The man who led the prayer said he had converted to Christianity in Iran after getting hold of a smuggled Farsi-language Bible. “Before it was just theoretical to me, but now I can see it and feel it by my pastor’s kindness,” he said. Another said he converted in Iran because of an old neighbor who had been born Christian. Christians, he said, “were kind people. In Islam, the person who does the killing and the person who dies yells Allahu Akbar,” he said. “In Iran,” he noted, referring to the Arab occupation of Persia that began in the seventh century, “we became Muslim by force.”

A week after that meal, I visited Trinity Lutheran Church, which also hosts a large Iranian congregation. A pale, yellow, sterile-looking structure set just off a residential street in Berlin’s southwestern Steglitz neighborhood, it appears modest compared to the grand churches of Europe. On the lawn out front, some of the Iranian congregants greeted each other with smiles and overzealous, welcoming handshakes. Others shuffled inside, their eyes averted. Notices written in Farsi were posted all over the church.

The pastor at Trinity is Gottfried Martens, 53, an affable man with a salt-and-pepper widow’s peak and kind smile. He explained that Trinity’s sister congregation in the adjacent district of Zehlendorf had been helping new migrants adjust to life in Germany since the 1990s, adopting a welcoming stance that eventually turned his church into a destination for Iranian Christians seeking help. Once a few Farsi speakers began attending, more arrived. In 2013, Trinity began its service focusing on “refugee work,” in Martens’s words, providing translations in Farsi and English during services and other church activities.

Before the service began that day, I talked with Saeed, another Iranian asylum-seeker. Up the stairs and past the Iranian ushers, we poked our heads into the nave. There were few seats available, so we crowded into the choir loft along with the other stragglers. There appeared to be around 300 people in attendance, mostly Iranians, but my translator pointed out that a line of men seated behind us included Hazaras from Afghanistan—also current or former Shia Muslims—like the Iranians. Only a dozen or so in attendance appeared to be German. A woman in the front pews still wore a hijab.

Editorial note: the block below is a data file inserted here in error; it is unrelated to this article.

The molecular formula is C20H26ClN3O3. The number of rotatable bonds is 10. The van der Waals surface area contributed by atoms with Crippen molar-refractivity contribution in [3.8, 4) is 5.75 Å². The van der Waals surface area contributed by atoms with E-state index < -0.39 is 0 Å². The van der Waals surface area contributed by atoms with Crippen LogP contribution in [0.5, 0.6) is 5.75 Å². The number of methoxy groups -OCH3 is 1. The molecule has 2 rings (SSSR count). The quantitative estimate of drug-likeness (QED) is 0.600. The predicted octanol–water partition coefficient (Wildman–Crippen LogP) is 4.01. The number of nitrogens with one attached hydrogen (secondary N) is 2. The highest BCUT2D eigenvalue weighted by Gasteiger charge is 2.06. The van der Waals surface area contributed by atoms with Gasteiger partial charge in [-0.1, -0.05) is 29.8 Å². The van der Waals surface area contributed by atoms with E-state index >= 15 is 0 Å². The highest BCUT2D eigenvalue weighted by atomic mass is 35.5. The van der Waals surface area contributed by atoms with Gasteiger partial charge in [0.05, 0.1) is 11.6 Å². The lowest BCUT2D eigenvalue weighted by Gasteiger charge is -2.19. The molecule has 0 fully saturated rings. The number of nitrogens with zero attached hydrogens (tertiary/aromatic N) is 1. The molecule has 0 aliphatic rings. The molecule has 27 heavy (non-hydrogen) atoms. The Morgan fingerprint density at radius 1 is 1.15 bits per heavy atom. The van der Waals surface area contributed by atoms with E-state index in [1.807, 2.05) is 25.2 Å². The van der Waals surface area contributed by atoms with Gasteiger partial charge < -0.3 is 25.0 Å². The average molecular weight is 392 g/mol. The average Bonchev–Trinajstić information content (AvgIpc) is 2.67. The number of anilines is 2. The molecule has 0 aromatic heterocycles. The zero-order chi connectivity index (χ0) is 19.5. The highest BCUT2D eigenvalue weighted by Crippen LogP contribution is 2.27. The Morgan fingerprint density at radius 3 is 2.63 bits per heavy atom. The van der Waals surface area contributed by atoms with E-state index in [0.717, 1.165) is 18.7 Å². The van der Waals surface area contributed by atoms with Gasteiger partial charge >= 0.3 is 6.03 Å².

During the service, much of which was translated into Farsi, the Iranians and Afghans tried to follow along in the church bulletin, concluding each section with a hearty, accented “Ah-meeen” (familiar to the Iranians and Afghans from Muslim prayers) that filled the sanctuary.

Do you want to go take communion?” Saeed asked when people began lining up in the center aisle after the sermon. I told him I would stay seated, since I didn’t know how to cross myself, which, naturally, confused him: earlier, I had told him that I was a Christian. He was a new believer, steadfast and eager about the outward signs of devotion like partaking in the sacraments, crossing himself at the appropriate times, and eating pork. The outward trappings of Christianity I grew up with in a non-denominational church in rural Maryland, by contrast—using euphemisms rather than cursing (darn rather than damn), voting Republican, eating Chick-Fil-A, and doing nothing remotely Catholic—were difficult to explain.

After the service ended, the Iranians and Afghans gathered downstairs for a meal of rice, lentils, and cabbage salad. Asylum-seekers had often complained to me about the German food at their shelters, which they found bland. But the church’s lunch menu seemed tailored to their tastes. During the meal, one Iranian man was filling out a baptism questionnaire that asked for his personal history. It soon turned into a group activity. “How do you write ‘engineer’ in German?” he asked the crowd that had surrounded him.

Continue reading…